Before you start

The VRA Workshop

When you finish


Objective: To build a common understanding of which hazards are likely to pose the highest risk to women’s and men’s, girls’ and boys’ lives and livelihoods in the particular location.


Time: 4-5 Hours

‘This was an opportunity for different views to come together. Everyone was free to express themselves on any issue they wanted.’Knowledge Group participant from a Vulnerability and Risk Analysis in the Bobirwa sub-district, Botswana November 2015

  1. The Knowledge Group reviews and validates the ‘hazards/issues’ and ‘social groups/livelihoods activities’ longlists. Risks are confirmed or deleted, and new ones added as appropriate. It is often a good idea to have a chair to manage the group discussions. He/She has an important role in making sure all views are heard. Stay on topic, avoid acronyms and explain technical words so everyone can understand. Give time for everyone to speak and ensure others listen.
  2. The Knowledge Group prioritizes the top 10 ‘hazards/issues’ and ‘social groups/livelihood activities’ through anonymous or public voting. First make time for group discussion so people can hear each other’s views. The top 10 lists need to reflect the experiences and vulnerabilities of everyone, not just those who speak loudest or have the highest status. HELPFUL TIP
  3. The Knowledge Group further analyses the top 10 using the ‘vulnerability matrix’. This involves scoring (low, medium, high or very high) the level of ‘exposure’ and ‘sensitivity’ of each social group/livelihood activity to each hazard or issue, then producing a quantitative score using the vulnerability matrix excel spreadsheet. This will give you a shortlist of the top three or four hazards/issues – these will be the focus of the remaining steps. For a full explanation of this stage, see pages 24–29 of Finding Ways Together to Build Resilience. HELPFUL TIP

Discussion Exposure and Sensitivity

Category Exposure Sensitivity
Definition The extent to which a social group (or livelihood activity) could potentially be affected/damaged by the occurrence of a hazard or an issue. HELPFUL TIP The actual impact of a hazard or issue on a social group (or on a livelihood activity) over a set period of time (usually the previous 10 years).
Explanation Ask questions like:

  1. When the hazard next hits, what will be the consequences for [insert social group]?
  2. How badly will this group be affected by this hazard?
  3. Which hazards are you most concerned about happening?
  4. Has this changed over time?

NB: Remember that even within the same community or livelihood group it is important to explore differential impacts and disaggregate the data, e.g. what are the consequences for female vegetable producers vs. male farmers? How are women and men in the same households affected differently?

Ask questions like:

  1. During the time you have been a [insert livelihood] has this hazard or issue occurred and how did it affect you?
  2. Which hazard or issue has had the biggest impact on you/your family/your neighbours? Has this changed over time?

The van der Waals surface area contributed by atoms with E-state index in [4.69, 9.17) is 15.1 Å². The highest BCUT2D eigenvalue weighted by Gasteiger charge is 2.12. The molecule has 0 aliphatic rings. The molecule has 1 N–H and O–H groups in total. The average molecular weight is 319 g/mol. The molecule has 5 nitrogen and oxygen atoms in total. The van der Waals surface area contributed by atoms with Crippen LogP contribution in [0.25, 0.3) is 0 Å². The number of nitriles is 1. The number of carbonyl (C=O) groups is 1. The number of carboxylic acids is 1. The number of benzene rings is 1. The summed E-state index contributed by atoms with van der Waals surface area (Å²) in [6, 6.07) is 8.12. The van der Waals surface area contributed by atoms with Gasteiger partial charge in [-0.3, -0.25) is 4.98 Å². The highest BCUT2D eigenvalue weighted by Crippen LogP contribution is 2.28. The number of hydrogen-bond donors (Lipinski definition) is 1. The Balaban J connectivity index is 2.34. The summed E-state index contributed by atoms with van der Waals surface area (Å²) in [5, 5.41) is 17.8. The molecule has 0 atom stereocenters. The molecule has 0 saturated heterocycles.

3. What were the consequences of this hazard/issue on your work/life/opportunities ? (This will help people think about how personal choices have also been affected, e.g. higher education, marriage, healthcare, migration for work.)
  4. Have the effects been different for women and men, boys and girls? Which women? Which men? What about marginalized groups?

Exercise ideas

Group work where either:

  • a) If you have sufficient time, each group can review all the hazards and come up with exposure and sensitivity scores, and then collectively compare and accept an average score.
  • b) Alternatively, each group is given one hazard, and their calculations are recorded for all social groups. With this option, it is important to ensure the groups are representative and that there is an opportunity for plenary so any queries or challenges can be raised.

Depending on the education and literacy levels of the Knowledge Group, it can be useful to explore other ways of calculating the scores. For example, in Oxfam’s programme in Ghana, discussions were held using different length sticks that enabled participants to more easily visualize the 0-3 ranking systems (see p. 25 of Finding Ways Together to Build Resilience).

Or you could adapt the ‘power walk’ concept (please see page 57 in Training Manual: Gender leadership in humanitarian action) – i.e. participants represent their experiences and perceptions of exposure and sensitivity by taking steps forward. This can be a strong visual aid to help the group see how hazards and social issues affect people differently, and to see which hazards affect everyone significantly. HELPFUL TIP

Scoring is done using a ranking system, where 0 is the highest impact (red) and 3 the lowest impact (green). The exposure and sensitivity scores are then cross-matched to give a total ‘vulnerability score’ (see table, below ). Since this process can be challenging to explain and the calculation process is done automatically, facilitators may find it easier to discuss scores in terms of ‘low, medium, high and very high’. The results can then be converted to the numerical scores by the note-taker or facilitators when they input them into the vulnerability matrix excel spreadsheet.

It is critical to ensure the prioritized list that you end up with accurately reflects the experiences of all groups, as it forms the basis of what will be analysed in the next steps.

Combining exposure (E) and sensitivity (S) scores to give total vulnerability score

S3 (low) S2 (medium) S1 (high) S0 (very high)
E3 (low) 3 3 2 2
E2 (medium) 3 2 1 1
E1 (high) 2 2 1 0
E0 (very high) 2 1 0 0